Forty-seventh Avenue came to an abrupt and unannounced dead end against a high chain-link fence. I muscled the Neon around with a series of tight Y-turns until I faced the open street again and silenced the engine.
“You live in an area your entire life and you think you know it,” I said aloud.
The city of Hilltop was little more than a glorified trailer park measuring half a mile long and two-tenths of a mile wide and surrounded on all four sides by the city of Columbia Heights. It wasn’t even on the map. I had to seek help from the St. Paul Public Library to find it.
“How is this possible?” I had asked the librarian after she showed me the tiny city’s location. She directed me to an article that had appeared in a decade-old edition of Trailer Park magazine.
According to the article, in 1956 the residents of two independent trailer parks located on the edge of Columbia Heights asked that they be annexed into the city. Columbia Heights refused. So, the residents voted to incorporate and created their own city, called “Hilltop.” Meanwhile, Columbia Heights, fearful that this “junkyard for people”—that was quote from the article—would spread, purchased all the property surrounding Hilltop, effectively stunting its growth.
“The things you learn in a library,” I said when I read this.
“That’s just magazines,” the librarian told me. “Wait until you’re introduced to books.”
You gotta love a sarcastic librarian.
Hilltop wasn’t easy to find. There were no signs announcing where it began and where it ended. Eventually, I located it on the west side of Central Avenue NE between 45th and 49th Avenues behind two strip malls. Like Columbia Heights, it was a working-class community, a place with more picnic tables than patios, where you’re more apt to see kids running through sprinklers than swimming in pools.
I couldn’t tell which trailer belonged to Penelope Glass from my vehicle, so I left the Neon and began walking along 47th. It seemed more like an alley than a street, barely wide enough for two cars to pass. I tried to match the addresses on the roadside mailboxes to the trailers. Many of the boxes were hand-decorated, and homemade signs bearing the names of the owners were hung next to some front doors along with American flags. The trailers themselves all seemed to be pretty much the same size but came in an assortment of colors, most of them pastel. The narrow gaps between them were filled with grills, plastic picnic tables, tiny sheds, children’s playthings, carports, and small gardens guarded by trolls.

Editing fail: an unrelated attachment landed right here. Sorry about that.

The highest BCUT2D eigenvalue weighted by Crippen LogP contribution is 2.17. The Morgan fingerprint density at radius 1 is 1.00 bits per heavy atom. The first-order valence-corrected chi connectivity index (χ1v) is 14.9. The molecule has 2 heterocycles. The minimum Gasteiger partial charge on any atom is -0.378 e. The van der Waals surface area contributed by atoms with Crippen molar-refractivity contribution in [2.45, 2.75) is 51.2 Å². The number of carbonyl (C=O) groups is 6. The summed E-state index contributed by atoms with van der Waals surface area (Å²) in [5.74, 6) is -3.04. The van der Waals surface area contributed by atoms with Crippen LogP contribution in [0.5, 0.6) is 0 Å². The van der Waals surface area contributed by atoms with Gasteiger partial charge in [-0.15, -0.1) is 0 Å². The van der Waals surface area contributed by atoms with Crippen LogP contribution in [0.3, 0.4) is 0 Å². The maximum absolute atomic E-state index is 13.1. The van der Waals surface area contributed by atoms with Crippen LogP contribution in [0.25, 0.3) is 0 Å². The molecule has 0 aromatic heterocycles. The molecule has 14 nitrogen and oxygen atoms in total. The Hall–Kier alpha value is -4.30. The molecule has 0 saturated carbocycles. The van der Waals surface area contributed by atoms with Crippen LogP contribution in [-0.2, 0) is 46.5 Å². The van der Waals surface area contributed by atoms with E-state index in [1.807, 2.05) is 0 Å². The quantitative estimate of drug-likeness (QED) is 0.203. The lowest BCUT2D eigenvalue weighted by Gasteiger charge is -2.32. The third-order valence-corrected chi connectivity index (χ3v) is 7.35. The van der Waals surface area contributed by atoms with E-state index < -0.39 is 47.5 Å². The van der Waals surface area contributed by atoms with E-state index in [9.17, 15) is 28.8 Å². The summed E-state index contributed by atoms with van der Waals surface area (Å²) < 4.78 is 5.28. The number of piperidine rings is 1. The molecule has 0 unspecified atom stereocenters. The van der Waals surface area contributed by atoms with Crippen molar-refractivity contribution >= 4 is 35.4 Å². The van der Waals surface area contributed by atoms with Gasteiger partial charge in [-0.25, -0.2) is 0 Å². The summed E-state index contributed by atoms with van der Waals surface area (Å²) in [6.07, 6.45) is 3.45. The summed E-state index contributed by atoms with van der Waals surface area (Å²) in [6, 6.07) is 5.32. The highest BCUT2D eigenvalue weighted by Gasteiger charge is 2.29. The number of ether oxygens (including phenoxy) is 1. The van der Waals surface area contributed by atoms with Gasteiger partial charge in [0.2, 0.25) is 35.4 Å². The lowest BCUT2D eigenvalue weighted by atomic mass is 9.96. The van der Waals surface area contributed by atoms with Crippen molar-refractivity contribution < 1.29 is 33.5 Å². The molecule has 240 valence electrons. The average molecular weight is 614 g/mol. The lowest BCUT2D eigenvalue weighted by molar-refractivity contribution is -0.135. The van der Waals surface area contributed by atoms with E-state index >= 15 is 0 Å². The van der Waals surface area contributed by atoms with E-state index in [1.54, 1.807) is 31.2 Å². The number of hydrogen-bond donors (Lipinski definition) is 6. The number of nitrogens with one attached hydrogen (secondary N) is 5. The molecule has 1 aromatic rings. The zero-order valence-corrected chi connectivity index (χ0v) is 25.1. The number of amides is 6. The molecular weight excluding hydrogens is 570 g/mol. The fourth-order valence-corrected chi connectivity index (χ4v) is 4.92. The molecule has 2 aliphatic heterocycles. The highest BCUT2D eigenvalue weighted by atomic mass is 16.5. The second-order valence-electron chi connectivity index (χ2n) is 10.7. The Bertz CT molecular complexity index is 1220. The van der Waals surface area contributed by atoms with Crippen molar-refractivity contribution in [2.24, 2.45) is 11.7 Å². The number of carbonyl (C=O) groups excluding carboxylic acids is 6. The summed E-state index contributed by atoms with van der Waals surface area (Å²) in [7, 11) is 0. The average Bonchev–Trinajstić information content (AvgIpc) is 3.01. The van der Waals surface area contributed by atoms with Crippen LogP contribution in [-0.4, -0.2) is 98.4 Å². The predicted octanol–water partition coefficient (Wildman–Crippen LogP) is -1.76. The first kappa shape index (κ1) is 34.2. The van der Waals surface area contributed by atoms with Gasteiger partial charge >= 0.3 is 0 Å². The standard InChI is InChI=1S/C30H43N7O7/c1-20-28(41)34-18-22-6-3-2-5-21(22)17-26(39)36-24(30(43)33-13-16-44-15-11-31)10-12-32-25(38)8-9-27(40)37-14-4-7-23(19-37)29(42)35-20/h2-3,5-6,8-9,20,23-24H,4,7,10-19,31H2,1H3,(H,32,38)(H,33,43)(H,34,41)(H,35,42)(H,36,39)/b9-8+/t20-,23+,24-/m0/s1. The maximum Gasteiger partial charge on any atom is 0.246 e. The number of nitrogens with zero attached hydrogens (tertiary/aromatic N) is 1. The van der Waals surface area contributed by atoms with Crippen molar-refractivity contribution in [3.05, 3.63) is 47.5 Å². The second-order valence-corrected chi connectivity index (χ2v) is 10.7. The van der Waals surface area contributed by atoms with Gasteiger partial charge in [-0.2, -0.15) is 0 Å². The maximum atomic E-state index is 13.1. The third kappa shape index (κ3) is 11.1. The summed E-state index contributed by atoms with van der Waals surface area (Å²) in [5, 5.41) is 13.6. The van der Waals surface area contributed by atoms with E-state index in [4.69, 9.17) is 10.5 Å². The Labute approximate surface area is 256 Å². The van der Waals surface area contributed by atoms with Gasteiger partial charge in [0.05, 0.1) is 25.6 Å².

There was activity—a little girl played jacks, an old man walked a St. Bernard, a trio of women of a certain age performed tai chi exercises, a woman dressed in black chino shorts and a pink tank top carried a blue recyclables bin to the curb. The woman in the tank top waved at the man with the St. Bernard and disappeared into a sparkling white trailer with maroon trim and shutters. I was just passing it when she reappeared carrying a Cub Foods grocery bag filled with discarded newspapers and mail and set it next to the recyclables bin. Her legs were long and lithesome, and her hair was sun-drenched blonde. She reminded me a little of Shelby, and like Shelby she was nearing the age when she would be considered at the high end of Cosmopolitan’s target audience. She fit the description I bought from Driver and Vehicles Services, but I was still confused by the addresses and wasn’t ready to identify her as Penelope Glass. I noticed an empty carport next to her trailer as I strolled past. If she was Penelope, where was her yellow Mustang? Where was the man who was driving it? I kept walking.
The system of addresses began to make sense to me, and I soon realized that the trailer belonging to Penelope Glass was behind me. I turned around. The three older women practicing tai chi had dispersed. One of them was now chatting with the woman in the pink tank—Penelope, I decided. It had to be.
How are you going to make this work? I wondered. How are you going to get this woman to identify the man who was driving her car without tipping your hand?
It seemed impossible. But like Mr. Tierney used to say, “Half the battle is showing up.” Just as I started walking toward the two women, a rusted pickup truck accelerated down the street. It hit a massive speed bump, bounced up and down on worn springs, and drove past me without reducing speed. It came to a sudden and noisy stop in front of the two women. The driver’s door flew open. A man, tall and thin, dressed in dirty jeans, jumped out from behind the steering wheel. He shoved the older woman to the ground and made a grab for Penelope.
I was already on my horse, sprinting toward them.
Penelope shouted, “Let go!” as the man dragged her toward the truck.